In the best interests of children and parents, children should, as far as possible, be enabled to return to the childcare service they attended pre-COVID-19. Given the changed model of interaction and the time lapse since children last attended, it is important that there is as much continuity as possible for children. In light of the necessary changes, parents may also feel more reassured by placing their children in the care of childcare practitioners with whom they already have a relationship. Familiarity with other children attending the service and their parents may also help with the settling-in phase.

Officials in my Department are undertaking primary research which is currently being rolled out in order to help us forecast supply of, and demand for ELC and SAC places from 29 June and beyond. I will update the Deputy when these data have been returned from ELC and SAC providers and analysed. To begin with however, it is worth noting that in a normal year, just 40% of all ELC and SAC operate over the entire summer (approximately 1800 of the existing 4500 services).

In terms of funding for the ELC and SAC sector, I have already put in place a number of supports to assist ELC and SAC providers in this time. The Temporary Wage Subsidy Childcare Scheme (TWSCS), launched by my Department on 15 April, builds on the wider provisions by Government and also recognises the unique place and importance of the ELC and SAC sector. It provides funds for staffing and overhead costs, while ensuring that parents are not charged fees for the duration of the scheme. 

As part of pre-existing sustainability funding, financial supports are available for community services presenting with sustainability issues following a financial assessment by Pobal.  My Department has begun to consider whether this sustainability funding can be extended to private services during the pandemic.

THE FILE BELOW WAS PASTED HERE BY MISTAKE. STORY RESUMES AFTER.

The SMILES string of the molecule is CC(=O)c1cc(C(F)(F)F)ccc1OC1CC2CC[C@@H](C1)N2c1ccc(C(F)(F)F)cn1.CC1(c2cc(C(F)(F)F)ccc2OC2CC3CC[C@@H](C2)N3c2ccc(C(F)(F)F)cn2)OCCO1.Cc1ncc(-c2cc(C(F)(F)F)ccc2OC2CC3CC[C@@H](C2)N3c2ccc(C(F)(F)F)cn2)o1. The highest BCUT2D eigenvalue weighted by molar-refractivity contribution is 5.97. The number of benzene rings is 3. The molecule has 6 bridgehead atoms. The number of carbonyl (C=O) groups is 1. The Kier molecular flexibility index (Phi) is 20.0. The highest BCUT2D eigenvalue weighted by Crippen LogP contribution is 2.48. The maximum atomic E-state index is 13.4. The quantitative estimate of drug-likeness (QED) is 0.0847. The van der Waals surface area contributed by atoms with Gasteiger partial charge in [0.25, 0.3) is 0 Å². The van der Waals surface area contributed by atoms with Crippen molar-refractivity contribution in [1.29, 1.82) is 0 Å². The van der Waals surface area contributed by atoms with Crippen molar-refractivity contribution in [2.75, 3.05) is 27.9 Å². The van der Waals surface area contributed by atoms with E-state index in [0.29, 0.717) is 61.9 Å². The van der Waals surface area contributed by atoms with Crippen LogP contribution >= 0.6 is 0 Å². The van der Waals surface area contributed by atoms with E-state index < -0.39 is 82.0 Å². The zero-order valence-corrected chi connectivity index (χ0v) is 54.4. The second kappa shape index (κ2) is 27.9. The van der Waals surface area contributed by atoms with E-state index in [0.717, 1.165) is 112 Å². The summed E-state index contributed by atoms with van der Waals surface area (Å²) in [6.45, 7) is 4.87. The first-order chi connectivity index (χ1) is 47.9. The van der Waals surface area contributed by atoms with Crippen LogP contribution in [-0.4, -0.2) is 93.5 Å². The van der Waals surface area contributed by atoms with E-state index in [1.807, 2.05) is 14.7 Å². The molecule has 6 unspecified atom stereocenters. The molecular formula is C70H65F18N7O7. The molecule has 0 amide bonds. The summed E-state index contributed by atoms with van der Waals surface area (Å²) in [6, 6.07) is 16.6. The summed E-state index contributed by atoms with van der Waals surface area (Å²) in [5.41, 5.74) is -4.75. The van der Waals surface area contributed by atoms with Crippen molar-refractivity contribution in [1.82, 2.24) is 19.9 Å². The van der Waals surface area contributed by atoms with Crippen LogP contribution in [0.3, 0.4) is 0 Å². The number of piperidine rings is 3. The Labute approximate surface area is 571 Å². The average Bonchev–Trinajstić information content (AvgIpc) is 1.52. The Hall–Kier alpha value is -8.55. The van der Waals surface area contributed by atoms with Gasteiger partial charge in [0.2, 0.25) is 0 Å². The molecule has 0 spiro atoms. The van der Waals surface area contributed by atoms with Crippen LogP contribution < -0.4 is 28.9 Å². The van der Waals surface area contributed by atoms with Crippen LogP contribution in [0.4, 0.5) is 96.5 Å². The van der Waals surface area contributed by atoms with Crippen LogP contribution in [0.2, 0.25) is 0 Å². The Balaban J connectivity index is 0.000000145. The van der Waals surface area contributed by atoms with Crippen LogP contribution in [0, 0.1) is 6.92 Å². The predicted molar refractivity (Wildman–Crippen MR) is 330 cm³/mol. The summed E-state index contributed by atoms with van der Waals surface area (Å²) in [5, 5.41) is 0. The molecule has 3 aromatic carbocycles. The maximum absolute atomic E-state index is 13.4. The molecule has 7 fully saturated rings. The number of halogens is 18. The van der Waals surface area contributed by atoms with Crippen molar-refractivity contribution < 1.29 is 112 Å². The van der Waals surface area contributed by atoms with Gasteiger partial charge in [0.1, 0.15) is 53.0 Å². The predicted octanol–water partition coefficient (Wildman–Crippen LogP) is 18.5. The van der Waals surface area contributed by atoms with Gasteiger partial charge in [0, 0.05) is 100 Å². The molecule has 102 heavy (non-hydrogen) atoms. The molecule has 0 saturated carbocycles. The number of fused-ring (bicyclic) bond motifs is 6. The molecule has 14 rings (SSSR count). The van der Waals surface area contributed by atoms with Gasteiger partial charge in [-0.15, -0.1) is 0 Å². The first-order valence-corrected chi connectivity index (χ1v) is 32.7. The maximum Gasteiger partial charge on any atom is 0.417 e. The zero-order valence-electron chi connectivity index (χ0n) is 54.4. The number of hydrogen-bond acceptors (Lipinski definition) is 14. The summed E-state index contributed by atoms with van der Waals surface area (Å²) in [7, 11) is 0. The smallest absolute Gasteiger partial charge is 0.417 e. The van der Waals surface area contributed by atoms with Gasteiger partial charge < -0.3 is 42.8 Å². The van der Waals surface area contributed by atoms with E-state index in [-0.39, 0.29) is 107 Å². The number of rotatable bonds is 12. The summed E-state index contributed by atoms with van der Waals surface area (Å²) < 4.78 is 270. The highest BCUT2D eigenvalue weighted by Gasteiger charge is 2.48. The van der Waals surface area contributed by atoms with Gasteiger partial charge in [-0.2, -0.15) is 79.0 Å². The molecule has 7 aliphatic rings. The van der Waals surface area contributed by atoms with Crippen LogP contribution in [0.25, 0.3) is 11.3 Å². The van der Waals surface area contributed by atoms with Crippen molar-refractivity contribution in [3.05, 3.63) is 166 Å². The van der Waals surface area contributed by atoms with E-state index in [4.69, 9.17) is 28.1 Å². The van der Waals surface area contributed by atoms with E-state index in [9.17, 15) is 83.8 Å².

These sector-specific supports are complemented by the range of supports across Government, many of which can also be availed of by ELC and SAC providers. This includes grants and loans for small businesses, advice and support from Local Enterprise Offices, the cancellation of commercial rates for a period, and a re-opening grant for small and medium enterprises. Further information on these supports is available from the Department of Business, Enterprise and Innovation.

There remain a number of key decisions to be made across Government that will impact significantly on the ELC and SAC sector, including the future of emergency measures such as the Revenue operated Temporary Wage Subsidy Scheme, the Department of Employment Affairs and Social Protection operated Pandemic Unemployment Payment, and other business supports. The proposals for re-opening ELC and SAC services necessarily interact with these schemes and so I will be relying on whole of Government plans, which impact the ELC and SAC sector. Detailed planning and costing of proposals is ongoing to provide a sustainable and viable funding model which can be applied for the initial phase of reopening of ELC and SAC service, through to operating at full capacity. This funding model is subject to agreement with the Minister for Public Expenditure and Reform.

I am very conscious of the importance of ELC and SAC for children’s positive development and in terms of supporting the economy as we move beyond this crisis. I am minded always of these principles in the planning being done across Government, led by my Department, for the safe and sustainable re-opening of ELC and SAC services.